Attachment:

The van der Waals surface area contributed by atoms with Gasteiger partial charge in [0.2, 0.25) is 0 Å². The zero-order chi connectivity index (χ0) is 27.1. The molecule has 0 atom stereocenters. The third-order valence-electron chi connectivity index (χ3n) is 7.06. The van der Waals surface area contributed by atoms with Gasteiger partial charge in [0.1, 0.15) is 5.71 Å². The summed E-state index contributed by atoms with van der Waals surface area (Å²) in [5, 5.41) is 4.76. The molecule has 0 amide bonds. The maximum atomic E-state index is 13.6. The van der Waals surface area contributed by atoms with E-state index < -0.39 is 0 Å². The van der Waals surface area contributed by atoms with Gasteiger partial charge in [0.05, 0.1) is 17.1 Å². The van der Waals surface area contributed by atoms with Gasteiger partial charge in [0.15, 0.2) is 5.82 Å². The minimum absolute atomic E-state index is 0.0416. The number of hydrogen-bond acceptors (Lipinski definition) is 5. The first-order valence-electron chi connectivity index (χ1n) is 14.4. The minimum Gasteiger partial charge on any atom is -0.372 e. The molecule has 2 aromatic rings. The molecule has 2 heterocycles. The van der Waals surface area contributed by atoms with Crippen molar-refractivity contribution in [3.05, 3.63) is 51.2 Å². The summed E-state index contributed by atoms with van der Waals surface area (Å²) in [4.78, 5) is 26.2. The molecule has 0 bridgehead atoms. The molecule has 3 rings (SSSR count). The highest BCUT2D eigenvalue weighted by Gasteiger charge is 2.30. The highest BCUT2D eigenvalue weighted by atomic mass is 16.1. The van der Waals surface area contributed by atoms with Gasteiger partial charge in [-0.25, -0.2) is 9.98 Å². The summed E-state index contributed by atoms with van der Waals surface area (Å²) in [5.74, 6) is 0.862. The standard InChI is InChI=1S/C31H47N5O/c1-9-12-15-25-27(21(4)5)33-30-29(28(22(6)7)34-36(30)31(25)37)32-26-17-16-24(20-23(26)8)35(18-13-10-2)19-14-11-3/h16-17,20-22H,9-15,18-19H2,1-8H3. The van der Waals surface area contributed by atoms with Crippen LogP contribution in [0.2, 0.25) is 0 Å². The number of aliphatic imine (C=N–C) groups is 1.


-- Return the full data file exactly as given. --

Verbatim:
The van der Waals surface area contributed by atoms with Gasteiger partial charge in [0.2, 0.25) is 0 Å². The zero-order chi connectivity index (χ0) is 27.1. The molecule has 0 atom stereocenters. The third-order valence-electron chi connectivity index (χ3n) is 7.06. The van der Waals surface area contributed by atoms with Gasteiger partial charge in [0.1, 0.15) is 5.71 Å². The summed E-state index contributed by atoms with van der Waals surface area (Å²) in [5, 5.41) is 4.76. The molecule has 0 amide bonds. The maximum atomic E-state index is 13.6. The van der Waals surface area contributed by atoms with E-state index < -0.39 is 0 Å². The van der Waals surface area contributed by atoms with Gasteiger partial charge in [0.05, 0.1) is 17.1 Å². The van der Waals surface area contributed by atoms with Gasteiger partial charge in [0.15, 0.2) is 5.82 Å². The minimum absolute atomic E-state index is 0.0416. The number of hydrogen-bond acceptors (Lipinski definition) is 5. The first-order valence-electron chi connectivity index (χ1n) is 14.4. The minimum Gasteiger partial charge on any atom is -0.372 e. The molecule has 2 aromatic rings. The molecule has 2 heterocycles. The van der Waals surface area contributed by atoms with Crippen molar-refractivity contribution in [3.05, 3.63) is 51.2 Å². The summed E-state index contributed by atoms with van der Waals surface area (Å²) in [4.78, 5) is 26.2. The molecule has 0 bridgehead atoms. The molecule has 3 rings (SSSR count). The highest BCUT2D eigenvalue weighted by Gasteiger charge is 2.30. The highest BCUT2D eigenvalue weighted by atomic mass is 16.1. The van der Waals surface area contributed by atoms with Gasteiger partial charge in [-0.25, -0.2) is 9.98 Å². The summed E-state index contributed by atoms with van der Waals surface area (Å²) in [5.74, 6) is 0.862. The standard InChI is InChI=1S/C31H47N5O/c1-9-12-15-25-27(21(4)5)33-30-29(28(22(6)7)34-36(30)31(25)37)32-26-17-16-24(20-23(26)8)35(18-13-10-2)19-14-11-3/h16-17,20-22H,9-15,18-19H2,1-8H3. The van der Waals surface area contributed by atoms with Crippen LogP contribution in [0.2, 0.25) is 0 Å². The number of aliphatic imine (C=N–C) groups is 1.